As a former teacher in a rural school district, I was always concerned by the digital divide between the students that had digital technology at home and those that did not. I was concerned about giving students projects or homework assignments that required the use of a computer or access to the Internet. It was assumed that many of my students did not have access to this technology at home. To avoid phone calls from frustrated parents, I avoided assigning certain projects that I knew could have great potential to be educational and engaging. I could not assign these projects because all students would not be able to participate. The digital divide that affected my students was mostly related to location and socio-economic status.
When it came to school technology, the same digital divide that affected my students at home was also present in the classroom. Due to the school's rural location, I was concerned that the school's access to unreliable Internet would keep my classes from starting and completing online projects during school hours. Plus, the school computer lab had to be shared by all other departments. Since the lab was being utilized on most days, it was virtually impossible to schedule the lab for more than one day. Due to possible technical issues and limited use of digital technology, I strived to have a contingency plan when it came to classroom projects and activities. Every lesson plan had to be adaptable in case technology was not available. Due to a lack of technology, I felt as though my lessons were becoming stagnant and dull. Not having technology in the classroom made it harder to engage students and expose them to the wonders of learning.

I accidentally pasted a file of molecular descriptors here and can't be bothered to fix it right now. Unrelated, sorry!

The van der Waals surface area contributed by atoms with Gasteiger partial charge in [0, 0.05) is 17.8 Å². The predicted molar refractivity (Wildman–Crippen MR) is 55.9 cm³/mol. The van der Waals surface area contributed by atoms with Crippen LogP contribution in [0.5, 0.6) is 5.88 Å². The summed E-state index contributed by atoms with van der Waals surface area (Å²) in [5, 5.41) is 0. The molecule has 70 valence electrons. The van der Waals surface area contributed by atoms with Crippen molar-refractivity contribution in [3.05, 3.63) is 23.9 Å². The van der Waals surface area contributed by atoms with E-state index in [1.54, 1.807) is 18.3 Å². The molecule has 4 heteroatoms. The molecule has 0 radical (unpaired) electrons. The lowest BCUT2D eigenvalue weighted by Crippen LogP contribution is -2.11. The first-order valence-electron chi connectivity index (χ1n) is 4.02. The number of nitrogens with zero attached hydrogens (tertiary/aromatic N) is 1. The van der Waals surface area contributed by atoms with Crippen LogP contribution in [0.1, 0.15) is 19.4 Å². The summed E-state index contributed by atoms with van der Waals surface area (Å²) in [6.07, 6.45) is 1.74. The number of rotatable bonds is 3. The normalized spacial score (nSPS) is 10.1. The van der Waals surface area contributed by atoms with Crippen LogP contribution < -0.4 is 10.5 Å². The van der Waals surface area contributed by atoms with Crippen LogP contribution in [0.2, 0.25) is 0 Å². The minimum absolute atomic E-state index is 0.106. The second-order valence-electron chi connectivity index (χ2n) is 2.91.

Since my time as a teacher, technology has changed in positive ways. This positive change also has affected the digital divide. Digital technologies like smartphones and tablets are now more affordable. Handheld mobile devices are much less expensive than desktop computers. Also, the use of 3G and 4G networks for Internet access on smartphones and tablets makes the old, unreliable, rural Internet no longer an issue. My former students are now more likely to have a digital device in their pocket, with access to reliable Internet, than they are to have a computer at home. The wonders of learning can be accessed from anywhere, anytime.
This change in mobile technology is not unique to my former classroom. According to a recent survey conducted by the Verizon Foundation, "Smartphone use for homework...crosses income levels with nearly one in three (29%) of students from the lowest income households reporting smartphone usage to do their homework assignments." (Page 3, Sarmiento and Glauber) It appears that the digital divide that once focused on economic inequality is slowly fading away. Any teacher will agree that it is now harder to teach a class period without hearing an annoying buzz from someone's smartphone. Yet, students are still required to hide their digital devices and are not allowed to use them in the classroom. Why?
There is a new digital divide in education. This time it is not about where students live or how much money their parents earn. This digital divide is between the households (Haves), and the schools (Have Nots). According to the findings from the same Verizon Foundation survey, "...more than half of all middle school students (54%) say they are not allowed to use laptops in the classroom for learning purposes, (68%) of students are not allowed to use a tablet for learning purposes, and (88%) say they are not allowed to use smartphones for learning in the classroom." (Page 3, Sarmiento and Glauber)
How can we, as educators, address the new digital divide and close the gap between technology use at home and at school? Educational apps and websites, like Wonderopolis, are at the tips of our students' fingers. The digital world is waiting. As teachers, we have the power to unlock the wonders of learning. So, what is stopping us?